Alla Prima Oil Painting: Instant Gratification!

Posted by on May 17, 2013 in Painting | Comments


Alla prima painting, or “wet-on-wet” as it is also known, is a technique of painting directly over a previous layer of paint before that layer has dried. It is most commonly practiced in oil painting because wet layers of oil paint can be worked into for quite some time before they dry. It can also be practiced in watercolors and even with some slower-drying acrylics. Alla prima is a very effective method for working en plein air (outdoor) landscape painting, as a painting can be completed in one sitting, as opposed to several days or weeks.

Meaning literally “at once” in Italian, alla prima painting has been around since the beginning of oil painting. While traditional oil painting involves allowing previous layers of paint to dry before applying new ones and can be quite time-consuming, alla prima developed as a way to complete a quick study or bring a certain expressiveness and fluidity to pieces. Alla prima painting also has the added benefit of allowing you to mix your paint directly on the canvas as well as on the palette. Because a wet layer of paint effects a new layer of paint very differently than a dry layer, some skill in understanding how the two layers will interact is required.

Among the earliest to take advantage of the qualities of alla prima painting were the Dutch, who put it into practice in the 15th century. Jan Van Eyck’s Arnolfini Wedding Portrait from 1434 is an example of a combination of traditional and wet-on-wet oil painting.

painting

Later Dutch painters were able to apply paint even more loosely and expressively. Frans Hals’ Malle Babbe from 1633 shows just how painting alla prima can add energy and emotion to a painting.

detail

painting

The effect is one of immediacy and spontaneity. You can also see Hals’ brushstrokes quite clearly. By showing evidence of the artist’s “hand,” Hals’ alla prima work predates the Impressionist movement by over 200 years.

Hals’ paintings and others paved the way for painters whose work sought to “economize” visual information into as few brushstrokes as possible. Painting alla prima became the best way for realists like John Singer Sargent and Post-impressionists like Paul Cezanne to capture the essence of the subject in a lively and direct way.

singer

John Singer Sargent Violet Sargent 1875

still life with apples

Paul Cezanne Still Life with Apples 1890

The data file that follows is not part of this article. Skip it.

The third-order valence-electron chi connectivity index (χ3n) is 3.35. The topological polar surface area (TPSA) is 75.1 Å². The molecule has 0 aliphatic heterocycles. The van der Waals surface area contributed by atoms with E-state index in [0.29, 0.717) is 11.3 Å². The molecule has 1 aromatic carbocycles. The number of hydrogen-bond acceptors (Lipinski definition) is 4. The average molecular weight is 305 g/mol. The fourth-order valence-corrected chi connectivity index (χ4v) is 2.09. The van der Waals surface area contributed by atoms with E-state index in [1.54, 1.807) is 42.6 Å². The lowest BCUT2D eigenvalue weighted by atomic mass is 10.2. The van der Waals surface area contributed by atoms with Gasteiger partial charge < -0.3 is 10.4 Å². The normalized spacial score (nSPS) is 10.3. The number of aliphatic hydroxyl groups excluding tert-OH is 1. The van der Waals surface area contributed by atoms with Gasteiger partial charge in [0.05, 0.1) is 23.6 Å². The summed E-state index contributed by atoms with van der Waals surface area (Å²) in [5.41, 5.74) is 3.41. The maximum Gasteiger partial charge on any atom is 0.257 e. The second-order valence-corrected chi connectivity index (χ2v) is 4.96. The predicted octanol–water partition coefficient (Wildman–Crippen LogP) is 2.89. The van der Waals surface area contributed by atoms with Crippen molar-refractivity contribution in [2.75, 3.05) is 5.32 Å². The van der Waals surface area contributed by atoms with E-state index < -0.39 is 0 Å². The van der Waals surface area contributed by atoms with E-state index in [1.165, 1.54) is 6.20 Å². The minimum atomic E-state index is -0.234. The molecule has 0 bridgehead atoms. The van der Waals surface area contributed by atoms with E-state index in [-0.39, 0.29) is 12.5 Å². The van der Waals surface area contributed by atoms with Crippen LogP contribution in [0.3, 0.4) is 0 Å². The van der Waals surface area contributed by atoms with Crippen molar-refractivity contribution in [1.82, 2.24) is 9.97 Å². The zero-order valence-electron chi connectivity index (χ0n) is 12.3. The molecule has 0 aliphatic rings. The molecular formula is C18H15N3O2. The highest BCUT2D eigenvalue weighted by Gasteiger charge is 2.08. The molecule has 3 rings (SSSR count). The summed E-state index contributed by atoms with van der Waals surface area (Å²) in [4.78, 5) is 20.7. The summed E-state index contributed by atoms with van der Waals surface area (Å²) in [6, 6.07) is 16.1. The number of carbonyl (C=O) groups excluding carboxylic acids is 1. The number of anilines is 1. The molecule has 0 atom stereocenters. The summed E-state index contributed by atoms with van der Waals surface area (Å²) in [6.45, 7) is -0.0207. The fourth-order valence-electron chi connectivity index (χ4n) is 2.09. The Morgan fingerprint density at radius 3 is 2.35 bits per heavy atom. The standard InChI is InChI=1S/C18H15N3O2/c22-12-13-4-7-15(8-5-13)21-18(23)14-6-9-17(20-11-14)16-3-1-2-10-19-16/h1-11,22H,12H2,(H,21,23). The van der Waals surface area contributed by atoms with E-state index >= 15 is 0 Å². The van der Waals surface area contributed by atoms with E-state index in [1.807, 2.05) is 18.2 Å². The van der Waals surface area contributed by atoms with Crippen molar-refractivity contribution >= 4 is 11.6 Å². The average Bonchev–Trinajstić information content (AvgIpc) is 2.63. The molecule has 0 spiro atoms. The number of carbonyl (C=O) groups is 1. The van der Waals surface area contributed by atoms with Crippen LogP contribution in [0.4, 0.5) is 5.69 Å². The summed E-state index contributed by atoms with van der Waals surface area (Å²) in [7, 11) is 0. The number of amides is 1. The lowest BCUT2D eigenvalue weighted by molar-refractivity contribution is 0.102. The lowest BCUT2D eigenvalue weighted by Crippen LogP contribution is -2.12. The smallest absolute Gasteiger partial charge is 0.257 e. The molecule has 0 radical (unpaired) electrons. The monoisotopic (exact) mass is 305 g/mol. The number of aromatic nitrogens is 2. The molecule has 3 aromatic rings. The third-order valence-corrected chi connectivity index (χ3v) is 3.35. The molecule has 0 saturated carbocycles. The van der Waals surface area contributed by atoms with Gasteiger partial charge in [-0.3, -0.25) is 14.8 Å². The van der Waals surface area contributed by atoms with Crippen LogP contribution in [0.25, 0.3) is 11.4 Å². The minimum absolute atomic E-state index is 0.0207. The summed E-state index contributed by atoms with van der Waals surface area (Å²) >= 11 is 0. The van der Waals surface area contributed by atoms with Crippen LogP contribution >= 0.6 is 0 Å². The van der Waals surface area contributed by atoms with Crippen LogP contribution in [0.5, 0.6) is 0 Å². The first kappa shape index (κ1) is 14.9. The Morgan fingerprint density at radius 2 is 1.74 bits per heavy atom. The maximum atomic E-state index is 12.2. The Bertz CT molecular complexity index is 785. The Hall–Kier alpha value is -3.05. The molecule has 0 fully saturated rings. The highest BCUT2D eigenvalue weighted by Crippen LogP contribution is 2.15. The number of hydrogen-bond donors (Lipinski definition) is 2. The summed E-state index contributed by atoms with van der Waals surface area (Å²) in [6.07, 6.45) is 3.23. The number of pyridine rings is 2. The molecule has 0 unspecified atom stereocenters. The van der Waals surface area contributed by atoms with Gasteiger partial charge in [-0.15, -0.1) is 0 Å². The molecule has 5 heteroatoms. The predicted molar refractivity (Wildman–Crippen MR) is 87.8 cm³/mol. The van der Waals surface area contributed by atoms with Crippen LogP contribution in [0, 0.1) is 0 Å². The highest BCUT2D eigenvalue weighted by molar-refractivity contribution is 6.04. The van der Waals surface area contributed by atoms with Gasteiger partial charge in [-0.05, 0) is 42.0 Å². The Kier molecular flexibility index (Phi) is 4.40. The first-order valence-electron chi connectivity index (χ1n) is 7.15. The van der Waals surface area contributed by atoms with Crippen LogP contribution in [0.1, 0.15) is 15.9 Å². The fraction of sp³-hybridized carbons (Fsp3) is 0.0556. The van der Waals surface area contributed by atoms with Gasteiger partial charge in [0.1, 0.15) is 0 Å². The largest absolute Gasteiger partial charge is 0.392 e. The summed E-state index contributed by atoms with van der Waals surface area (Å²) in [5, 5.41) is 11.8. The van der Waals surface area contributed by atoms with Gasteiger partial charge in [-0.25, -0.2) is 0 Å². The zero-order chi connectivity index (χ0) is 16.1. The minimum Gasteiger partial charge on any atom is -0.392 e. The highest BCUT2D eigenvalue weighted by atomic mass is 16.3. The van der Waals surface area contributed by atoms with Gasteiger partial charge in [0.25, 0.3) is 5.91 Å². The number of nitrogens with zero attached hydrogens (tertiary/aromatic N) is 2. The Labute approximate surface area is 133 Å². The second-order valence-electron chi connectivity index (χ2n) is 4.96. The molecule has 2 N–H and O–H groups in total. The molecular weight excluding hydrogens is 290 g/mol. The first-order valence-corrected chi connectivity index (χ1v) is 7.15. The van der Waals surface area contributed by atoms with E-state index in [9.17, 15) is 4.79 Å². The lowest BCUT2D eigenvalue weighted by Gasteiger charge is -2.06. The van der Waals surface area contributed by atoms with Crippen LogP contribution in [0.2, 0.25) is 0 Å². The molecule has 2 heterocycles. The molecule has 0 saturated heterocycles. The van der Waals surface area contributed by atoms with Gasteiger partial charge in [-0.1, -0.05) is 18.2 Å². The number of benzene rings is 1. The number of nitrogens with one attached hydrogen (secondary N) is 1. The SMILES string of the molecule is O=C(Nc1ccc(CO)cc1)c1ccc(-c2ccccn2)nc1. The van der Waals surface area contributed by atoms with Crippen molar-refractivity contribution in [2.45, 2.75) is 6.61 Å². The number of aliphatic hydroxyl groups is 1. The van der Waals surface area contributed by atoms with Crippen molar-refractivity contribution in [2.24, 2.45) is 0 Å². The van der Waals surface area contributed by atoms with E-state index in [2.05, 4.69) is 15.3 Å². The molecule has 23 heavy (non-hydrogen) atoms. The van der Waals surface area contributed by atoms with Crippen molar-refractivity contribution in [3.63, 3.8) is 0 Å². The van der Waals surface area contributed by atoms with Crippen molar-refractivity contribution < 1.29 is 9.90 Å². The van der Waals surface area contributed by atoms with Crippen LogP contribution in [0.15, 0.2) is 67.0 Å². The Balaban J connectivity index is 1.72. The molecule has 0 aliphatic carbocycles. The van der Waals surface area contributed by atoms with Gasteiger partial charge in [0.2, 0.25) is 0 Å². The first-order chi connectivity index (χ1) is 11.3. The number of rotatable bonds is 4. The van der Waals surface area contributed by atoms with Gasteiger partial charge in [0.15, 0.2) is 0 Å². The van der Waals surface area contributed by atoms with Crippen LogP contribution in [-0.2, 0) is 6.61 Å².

Soon afterward, alla prima painting became an end unto itself. The lyrical, almost dancing qualities possible in brushstrokes are on prominent display in Van Gogh’s most famous work.

starry night

Vincent Van Gogh Starry Night 1889

Paintings that are too large to be painted easily in one sitting can still employ alla prima painting in stages. Certain passages will be painted all in one go before the artist moves on to another area. In this large full-figure portrait I progressed one element at a time through the figure’s face, jacket, pants and background, each completed in separate sessions of alla prima painting.

oil painting

While the underpainting (the red area) was dry when I painted over it, the shadows and highlights of each of the components were painted wet-on-wet over a base color, such as the green of the jacket, as I progressed through the painting.

The fun of alla prima is the way the big picture emerges from these loose, gestural painting sessions. What appears chaotic and messy close up becomes clear from a distance. Colors blend and values organize themselves as the viewer gets farther away. I painted the hands below very quickly, remembering to step away every so often to evaluate how they were working in the big picture. At close range, they are very difficult to read:

oil painting hands

But as you step back, everything makes sense.

hands

person oil painting

Are you ready to try alla prima painting?

You might also enjoy the history of portraiture, and these figure drawing tips. Be sure to visit the Craftsy blog on Monday for tips on sketching effective backgrounds.

Comments

  1. Carole Chamberlain says:

    This is actually pretty cool. Guess you have to stand back and look at it in a new light.

  2. I just love this way of painting! I try even to work without scetching,then the real spontanity comes out.I never know how the end-product will come out,that is the surprise! If it is nice,well done. If not,it’s all about the process! I just love to paint and create!!

  3. Jason says:

    Yah this method is great, but you know what the irony is? People always berate this technique, saying “real artists don’t paint like that” just because people like Bob Ross and Bill Alexander demonstrated this method on TV. I love their work and yes, this IS real art.

  4. Mila Tappan says:

    I do this a lot but didn’t know what it is called.